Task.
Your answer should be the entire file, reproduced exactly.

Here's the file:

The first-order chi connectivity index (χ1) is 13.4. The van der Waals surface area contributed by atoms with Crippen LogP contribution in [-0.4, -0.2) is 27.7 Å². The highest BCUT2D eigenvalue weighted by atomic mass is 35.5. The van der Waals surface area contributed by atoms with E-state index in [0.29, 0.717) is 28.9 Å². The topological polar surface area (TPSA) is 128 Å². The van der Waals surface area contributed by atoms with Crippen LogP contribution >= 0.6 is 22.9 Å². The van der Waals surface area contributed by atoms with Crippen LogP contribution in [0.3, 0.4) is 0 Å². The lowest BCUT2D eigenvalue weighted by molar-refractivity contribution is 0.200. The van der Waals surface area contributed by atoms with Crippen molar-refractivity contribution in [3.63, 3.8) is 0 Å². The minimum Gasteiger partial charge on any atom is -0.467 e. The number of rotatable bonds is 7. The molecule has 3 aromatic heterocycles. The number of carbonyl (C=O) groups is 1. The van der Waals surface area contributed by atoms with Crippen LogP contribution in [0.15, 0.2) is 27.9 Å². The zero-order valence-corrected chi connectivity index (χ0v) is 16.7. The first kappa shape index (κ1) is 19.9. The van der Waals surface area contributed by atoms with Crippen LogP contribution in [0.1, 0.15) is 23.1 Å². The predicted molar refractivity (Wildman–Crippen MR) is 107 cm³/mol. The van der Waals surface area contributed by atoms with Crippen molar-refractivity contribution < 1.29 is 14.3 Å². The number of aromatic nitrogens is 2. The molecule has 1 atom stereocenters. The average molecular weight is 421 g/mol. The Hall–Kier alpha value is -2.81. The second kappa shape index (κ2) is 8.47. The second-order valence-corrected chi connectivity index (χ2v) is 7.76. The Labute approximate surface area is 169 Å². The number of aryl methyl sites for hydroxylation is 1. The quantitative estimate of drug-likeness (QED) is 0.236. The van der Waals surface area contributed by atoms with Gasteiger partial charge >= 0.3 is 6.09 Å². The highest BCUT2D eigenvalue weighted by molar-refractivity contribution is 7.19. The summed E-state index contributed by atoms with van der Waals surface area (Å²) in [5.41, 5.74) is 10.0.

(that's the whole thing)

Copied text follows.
The first-order chi connectivity index (χ1) is 13.4. The van der Waals surface area contributed by atoms with Crippen LogP contribution in [-0.4, -0.2) is 27.7 Å². The highest BCUT2D eigenvalue weighted by atomic mass is 35.5. The van der Waals surface area contributed by atoms with E-state index in [0.29, 0.717) is 28.9 Å². The topological polar surface area (TPSA) is 128 Å². The van der Waals surface area contributed by atoms with Crippen LogP contribution >= 0.6 is 22.9 Å². The van der Waals surface area contributed by atoms with Crippen LogP contribution in [0.3, 0.4) is 0 Å². The lowest BCUT2D eigenvalue weighted by molar-refractivity contribution is 0.200. The van der Waals surface area contributed by atoms with Crippen molar-refractivity contribution in [3.63, 3.8) is 0 Å². The minimum Gasteiger partial charge on any atom is -0.467 e. The number of rotatable bonds is 7. The molecule has 3 aromatic heterocycles. The number of carbonyl (C=O) groups is 1. The van der Waals surface area contributed by atoms with Crippen LogP contribution in [0.15, 0.2) is 27.9 Å². The zero-order valence-corrected chi connectivity index (χ0v) is 16.7. The first kappa shape index (κ1) is 19.9. The van der Waals surface area contributed by atoms with Crippen LogP contribution in [0.1, 0.15) is 23.1 Å². The predicted molar refractivity (Wildman–Crippen MR) is 107 cm³/mol. The van der Waals surface area contributed by atoms with Crippen molar-refractivity contribution < 1.29 is 14.3 Å². The number of aromatic nitrogens is 2. The molecule has 1 atom stereocenters. The average molecular weight is 421 g/mol. The Hall–Kier alpha value is -2.81. The second kappa shape index (κ2) is 8.47. The second-order valence-corrected chi connectivity index (χ2v) is 7.76. The Labute approximate surface area is 169 Å². The number of aryl methyl sites for hydroxylation is 1. The quantitative estimate of drug-likeness (QED) is 0.236. The van der Waals surface area contributed by atoms with Gasteiger partial charge >= 0.3 is 6.09 Å². The highest BCUT2D eigenvalue weighted by molar-refractivity contribution is 7.19. The summed E-state index contributed by atoms with van der Waals surface area (Å²) in [5.41, 5.74) is 10.0.